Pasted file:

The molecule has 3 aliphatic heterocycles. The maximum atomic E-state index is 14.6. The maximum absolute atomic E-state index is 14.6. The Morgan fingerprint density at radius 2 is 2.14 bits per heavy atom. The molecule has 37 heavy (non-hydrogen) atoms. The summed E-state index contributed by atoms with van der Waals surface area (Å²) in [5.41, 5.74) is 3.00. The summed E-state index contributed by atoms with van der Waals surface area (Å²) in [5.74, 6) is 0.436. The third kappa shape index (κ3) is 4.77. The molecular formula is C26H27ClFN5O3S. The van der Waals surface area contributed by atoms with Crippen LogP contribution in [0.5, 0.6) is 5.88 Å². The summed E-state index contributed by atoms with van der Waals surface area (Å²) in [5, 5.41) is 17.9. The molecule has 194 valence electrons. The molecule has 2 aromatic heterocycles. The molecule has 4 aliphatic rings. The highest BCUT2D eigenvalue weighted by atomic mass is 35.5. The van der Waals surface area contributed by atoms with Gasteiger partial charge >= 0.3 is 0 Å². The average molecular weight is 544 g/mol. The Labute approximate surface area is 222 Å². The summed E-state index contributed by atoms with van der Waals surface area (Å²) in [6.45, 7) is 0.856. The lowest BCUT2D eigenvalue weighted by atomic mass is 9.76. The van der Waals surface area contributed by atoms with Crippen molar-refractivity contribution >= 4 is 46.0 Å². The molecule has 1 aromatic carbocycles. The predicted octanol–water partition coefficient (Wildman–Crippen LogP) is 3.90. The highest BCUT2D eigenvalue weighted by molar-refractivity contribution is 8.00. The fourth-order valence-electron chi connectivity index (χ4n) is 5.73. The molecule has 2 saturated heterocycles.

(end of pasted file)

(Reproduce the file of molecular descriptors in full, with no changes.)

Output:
The molecule has 3 aliphatic heterocycles. The maximum atomic E-state index is 14.6. The maximum absolute atomic E-state index is 14.6. The Morgan fingerprint density at radius 2 is 2.14 bits per heavy atom. The molecule has 37 heavy (non-hydrogen) atoms. The summed E-state index contributed by atoms with van der Waals surface area (Å²) in [5.41, 5.74) is 3.00. The summed E-state index contributed by atoms with van der Waals surface area (Å²) in [5.74, 6) is 0.436. The third kappa shape index (κ3) is 4.77. The molecular formula is C26H27ClFN5O3S. The van der Waals surface area contributed by atoms with Crippen LogP contribution in [0.5, 0.6) is 5.88 Å². The summed E-state index contributed by atoms with van der Waals surface area (Å²) in [5, 5.41) is 17.9. The molecule has 194 valence electrons. The molecule has 2 aromatic heterocycles. The molecule has 4 aliphatic rings. The highest BCUT2D eigenvalue weighted by atomic mass is 35.5. The van der Waals surface area contributed by atoms with Gasteiger partial charge >= 0.3 is 0 Å². The average molecular weight is 544 g/mol. The Labute approximate surface area is 222 Å². The summed E-state index contributed by atoms with van der Waals surface area (Å²) in [6.45, 7) is 0.856. The lowest BCUT2D eigenvalue weighted by atomic mass is 9.76. The van der Waals surface area contributed by atoms with Crippen molar-refractivity contribution >= 4 is 46.0 Å². The molecule has 1 aromatic carbocycles. The predicted octanol–water partition coefficient (Wildman–Crippen LogP) is 3.90. The highest BCUT2D eigenvalue weighted by molar-refractivity contribution is 8.00. The fourth-order valence-electron chi connectivity index (χ4n) is 5.73. The molecule has 2 saturated heterocycles.